“Santorini is essentially what remains after an enormous volcanic explosion that destroyed the earliest settlements on a formerly single island, and created the current geological caldera”
The island of Santorini or Thira belongs to the complex of Cyclades islands, in the southern Aegean Sea.
Santorini belongs to the Aegean volcanic arc and is characterized as an active volcano.
The island is the site of one of the largest volcanic eruptions in recorded history: the Minoan eruption (or Thera eruption) which occurred some 3600 years ago at the height of the Minoan civilization. The eruption left a large caldera surrounded by volcanic ash deposits hundreds of meters deep and may have led indirectly to the collapse of the Minoan civilization on the island of Crete, 110 km (68 mi) to the south, through a gigantic tsunami.
“Another popular theory holds that the Thera eruption is the source of the legend of Atlantis”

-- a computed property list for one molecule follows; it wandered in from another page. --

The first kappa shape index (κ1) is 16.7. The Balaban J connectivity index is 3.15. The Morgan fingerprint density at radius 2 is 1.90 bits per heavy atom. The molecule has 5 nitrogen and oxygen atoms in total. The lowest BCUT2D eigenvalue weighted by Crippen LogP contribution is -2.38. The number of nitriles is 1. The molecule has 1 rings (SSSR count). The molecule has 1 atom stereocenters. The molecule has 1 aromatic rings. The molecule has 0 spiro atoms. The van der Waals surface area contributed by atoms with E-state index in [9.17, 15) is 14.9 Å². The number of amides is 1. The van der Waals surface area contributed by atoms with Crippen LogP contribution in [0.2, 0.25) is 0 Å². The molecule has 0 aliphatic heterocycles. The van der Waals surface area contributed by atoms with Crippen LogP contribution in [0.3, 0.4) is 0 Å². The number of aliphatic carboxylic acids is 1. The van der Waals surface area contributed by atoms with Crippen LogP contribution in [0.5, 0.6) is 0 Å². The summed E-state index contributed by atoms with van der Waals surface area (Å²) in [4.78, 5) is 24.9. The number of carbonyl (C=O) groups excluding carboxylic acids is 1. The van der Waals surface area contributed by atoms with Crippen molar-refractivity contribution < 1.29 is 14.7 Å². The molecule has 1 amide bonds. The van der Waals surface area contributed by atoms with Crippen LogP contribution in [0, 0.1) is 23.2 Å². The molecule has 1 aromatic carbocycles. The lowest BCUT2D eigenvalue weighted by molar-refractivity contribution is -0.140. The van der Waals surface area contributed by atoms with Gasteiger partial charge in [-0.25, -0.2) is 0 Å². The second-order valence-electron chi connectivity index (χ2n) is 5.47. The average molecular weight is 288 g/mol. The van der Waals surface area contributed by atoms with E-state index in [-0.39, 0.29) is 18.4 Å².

The ground slopes outwards and downwards towards the outer perimeter, and the outer beaches are smooth and shallow. Beach sand color depends on which geologic layer is exposed; there are beaches with sand or pebbles made of solidified lava of various colors: the Red Beach, the Black Beach, the White Beach, etc.
The water at the darker colored beaches is significantly warmer because the lava acts as a heat absorber.
“A giant central, rectangular lagoon”
Santorini was named by the Latin Empire in the thirteenth century, and is a reference to Saint Irene, from the name of the old cathedral in the village of Perissa.
Before then, it was known as Kallístē (Καλλίστη, “the most beautiful one”), Strongýlē (Greek: Στρογγύλη, “the circular one”), or Thēra.
The name Thera was revived in the nineteenth century as the official name of the island and its main city, but the colloquial name Santorini is still in popular use.